EEE diagnosed in horse in Van Buren County
August 15, 2013 by Administrator
Michigan Department of Agriculture and Rural Development (MDARD) State Veterinarian Dr. James Averill today confirmed the first case of Eastern Equine Encephalitis (EEE) in a 12-year-old grade mare from Van Buren County for 2013. The only Michigan case of EEE last year was in an eight-week-old puppy from the same county.
“This horse was never vaccinated against EEE and died after she developed severe swelling of the brain, her clinical signs were stumbling, depression, and blindness,” said Dr. James Averill. “Horse owners in Michigan’s southwestern counties should be especially aware of the risk and take extra measures to protect their animals.”
The highest concentration of the disease has historically been in Southwestern Michigan. Since MDARD began tracking the disease in 1980, Barry County has had 27 cases, Calhoun County: 22 cases; Cass County: 46; Kalamazoo County: 44; St. Joseph County: 59; and Van Buren County has had 26 EEE cases.
EEE is a zoonotic, viral disease, transmitted by mosquitoes to both horses and people, but also other animals. Other animals include, but are not limited to, birds such as pheasants, emu, ostriches, quail, and ducks, and the disease occasionally occurs in other animals such as reptiles, amphibians, and the puppy last year.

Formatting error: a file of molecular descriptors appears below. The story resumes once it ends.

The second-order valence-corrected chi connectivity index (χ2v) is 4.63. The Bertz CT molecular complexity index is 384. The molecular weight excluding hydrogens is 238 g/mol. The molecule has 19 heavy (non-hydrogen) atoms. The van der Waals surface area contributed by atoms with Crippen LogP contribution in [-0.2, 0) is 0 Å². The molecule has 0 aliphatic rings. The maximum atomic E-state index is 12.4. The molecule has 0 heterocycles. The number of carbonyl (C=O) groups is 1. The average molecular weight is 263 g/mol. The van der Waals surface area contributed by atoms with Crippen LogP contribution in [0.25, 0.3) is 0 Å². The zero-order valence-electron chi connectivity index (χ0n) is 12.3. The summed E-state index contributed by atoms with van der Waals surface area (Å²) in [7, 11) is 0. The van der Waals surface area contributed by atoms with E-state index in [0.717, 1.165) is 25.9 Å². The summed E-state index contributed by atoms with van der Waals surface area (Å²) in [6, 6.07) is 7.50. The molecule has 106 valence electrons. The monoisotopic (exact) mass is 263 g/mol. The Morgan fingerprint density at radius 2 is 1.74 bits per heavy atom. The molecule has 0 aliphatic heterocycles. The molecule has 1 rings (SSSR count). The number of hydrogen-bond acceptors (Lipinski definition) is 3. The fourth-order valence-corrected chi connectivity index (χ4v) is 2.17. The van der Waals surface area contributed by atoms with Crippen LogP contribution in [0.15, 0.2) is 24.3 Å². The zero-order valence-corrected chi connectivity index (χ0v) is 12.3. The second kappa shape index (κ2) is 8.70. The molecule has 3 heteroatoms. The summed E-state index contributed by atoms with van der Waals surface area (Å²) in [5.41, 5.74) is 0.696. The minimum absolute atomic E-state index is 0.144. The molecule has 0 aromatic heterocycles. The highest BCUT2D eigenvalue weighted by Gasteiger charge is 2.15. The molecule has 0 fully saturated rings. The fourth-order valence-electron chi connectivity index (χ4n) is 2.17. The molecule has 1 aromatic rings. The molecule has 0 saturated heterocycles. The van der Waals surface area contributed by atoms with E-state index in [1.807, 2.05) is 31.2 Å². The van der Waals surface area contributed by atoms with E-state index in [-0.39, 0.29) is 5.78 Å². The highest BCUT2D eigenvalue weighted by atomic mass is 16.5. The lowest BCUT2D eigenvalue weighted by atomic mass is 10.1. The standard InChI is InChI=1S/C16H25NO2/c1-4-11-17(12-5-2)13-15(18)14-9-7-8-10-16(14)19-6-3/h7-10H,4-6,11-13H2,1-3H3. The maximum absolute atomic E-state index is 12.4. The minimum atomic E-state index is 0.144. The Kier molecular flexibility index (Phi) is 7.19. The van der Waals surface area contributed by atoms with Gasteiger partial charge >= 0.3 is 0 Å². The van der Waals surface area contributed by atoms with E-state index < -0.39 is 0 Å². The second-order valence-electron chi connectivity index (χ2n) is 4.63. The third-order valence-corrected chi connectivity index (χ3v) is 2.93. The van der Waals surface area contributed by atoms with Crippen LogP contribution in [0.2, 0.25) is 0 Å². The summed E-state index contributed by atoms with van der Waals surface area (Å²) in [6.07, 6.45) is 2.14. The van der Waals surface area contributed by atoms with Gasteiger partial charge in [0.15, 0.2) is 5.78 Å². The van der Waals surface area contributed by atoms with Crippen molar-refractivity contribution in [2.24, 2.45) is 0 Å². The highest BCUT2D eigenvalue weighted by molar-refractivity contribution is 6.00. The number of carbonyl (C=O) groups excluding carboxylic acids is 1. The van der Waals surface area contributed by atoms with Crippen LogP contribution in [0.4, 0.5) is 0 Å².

“In 2010, statewide there were 56 cases of EEE, and since then the cases have steadily declined – more than likely because Michigan veterinarians encourage EEE vaccinations as part of the spring horse vaccination protocol,” Averill said. “Vaccinating at any time against the virus is encouraged, even this late in the year.”
Mosquito management is vital in the prevention of EEE in horses. Owners should eliminate standing water by properly discarding old tires, filling ruts and pot holes, and removing water from tarps, pool covers, and other items where it may collect.
Changing water in bowls, buckets, troughs, bird baths, and wading pools at least once each week, especially during the warmer weeks of late summer, are just a few simple steps to prevent mosquito-borne illnesses.
Additional practices to reduce mosquito exposure include:
• If you are able, keep pets indoors from dusk till dawn, when mosquitoes are out in full force.
• Horses can also be stabled during times when mosquitoes are most active. Placing fans to blow in stalls and on stabled horses will also help keep mosquitoes from landing and feeding.
• Finally, products are available to repel or kill fleas, ticks, mosquitoes, and biting flies from dogs and cats, repellent sprays are available for livestock, and a vaccine against EEE is available for horses.
• Owners should consult a veterinarian on specific products and usage.